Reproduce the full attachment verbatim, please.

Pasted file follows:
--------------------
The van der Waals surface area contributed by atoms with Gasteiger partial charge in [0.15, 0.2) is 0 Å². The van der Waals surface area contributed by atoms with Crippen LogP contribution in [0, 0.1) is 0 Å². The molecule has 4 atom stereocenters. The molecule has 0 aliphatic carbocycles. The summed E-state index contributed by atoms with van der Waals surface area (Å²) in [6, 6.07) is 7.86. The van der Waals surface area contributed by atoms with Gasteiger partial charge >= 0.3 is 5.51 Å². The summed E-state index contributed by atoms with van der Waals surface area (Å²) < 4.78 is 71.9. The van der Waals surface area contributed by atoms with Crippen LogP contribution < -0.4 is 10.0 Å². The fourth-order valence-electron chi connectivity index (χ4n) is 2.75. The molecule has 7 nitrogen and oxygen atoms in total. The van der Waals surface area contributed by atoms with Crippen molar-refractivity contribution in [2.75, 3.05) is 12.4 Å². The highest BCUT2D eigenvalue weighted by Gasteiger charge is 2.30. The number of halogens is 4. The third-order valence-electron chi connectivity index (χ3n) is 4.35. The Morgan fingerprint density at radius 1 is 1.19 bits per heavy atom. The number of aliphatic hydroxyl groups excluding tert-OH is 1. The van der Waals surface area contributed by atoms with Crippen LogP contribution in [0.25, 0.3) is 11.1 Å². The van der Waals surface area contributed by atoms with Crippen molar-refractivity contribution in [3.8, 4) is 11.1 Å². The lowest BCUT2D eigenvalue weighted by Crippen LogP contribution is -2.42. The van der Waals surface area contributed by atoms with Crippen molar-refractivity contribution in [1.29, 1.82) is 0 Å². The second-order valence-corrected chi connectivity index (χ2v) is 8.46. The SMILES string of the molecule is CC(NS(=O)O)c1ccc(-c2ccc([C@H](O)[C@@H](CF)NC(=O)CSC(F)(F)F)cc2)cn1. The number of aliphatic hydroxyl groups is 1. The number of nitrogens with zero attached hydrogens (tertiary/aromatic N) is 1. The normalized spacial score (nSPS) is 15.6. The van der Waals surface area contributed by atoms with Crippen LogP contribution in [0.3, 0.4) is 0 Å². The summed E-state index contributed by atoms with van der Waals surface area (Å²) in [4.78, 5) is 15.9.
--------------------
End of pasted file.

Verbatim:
The van der Waals surface area contributed by atoms with Gasteiger partial charge in [0.15, 0.2) is 0 Å². The van der Waals surface area contributed by atoms with Crippen LogP contribution in [0, 0.1) is 0 Å². The molecule has 4 atom stereocenters. The molecule has 0 aliphatic carbocycles. The summed E-state index contributed by atoms with van der Waals surface area (Å²) in [6, 6.07) is 7.86. The van der Waals surface area contributed by atoms with Gasteiger partial charge >= 0.3 is 5.51 Å². The summed E-state index contributed by atoms with van der Waals surface area (Å²) < 4.78 is 71.9. The van der Waals surface area contributed by atoms with Crippen LogP contribution < -0.4 is 10.0 Å². The fourth-order valence-electron chi connectivity index (χ4n) is 2.75. The molecule has 7 nitrogen and oxygen atoms in total. The van der Waals surface area contributed by atoms with Crippen molar-refractivity contribution in [2.75, 3.05) is 12.4 Å². The highest BCUT2D eigenvalue weighted by Gasteiger charge is 2.30. The number of halogens is 4. The third-order valence-electron chi connectivity index (χ3n) is 4.35. The Morgan fingerprint density at radius 1 is 1.19 bits per heavy atom. The number of aliphatic hydroxyl groups excluding tert-OH is 1. The van der Waals surface area contributed by atoms with Crippen LogP contribution in [0.25, 0.3) is 11.1 Å². The van der Waals surface area contributed by atoms with Crippen molar-refractivity contribution in [3.8, 4) is 11.1 Å². The lowest BCUT2D eigenvalue weighted by Crippen LogP contribution is -2.42. The van der Waals surface area contributed by atoms with Crippen molar-refractivity contribution in [1.29, 1.82) is 0 Å². The second-order valence-corrected chi connectivity index (χ2v) is 8.46. The SMILES string of the molecule is CC(NS(=O)O)c1ccc(-c2ccc([C@H](O)[C@@H](CF)NC(=O)CSC(F)(F)F)cc2)cn1. The number of aliphatic hydroxyl groups is 1. The number of nitrogens with zero attached hydrogens (tertiary/aromatic N) is 1. The normalized spacial score (nSPS) is 15.6. The van der Waals surface area contributed by atoms with Crippen LogP contribution in [0.3, 0.4) is 0 Å². The summed E-state index contributed by atoms with van der Waals surface area (Å²) in [4.78, 5) is 15.9.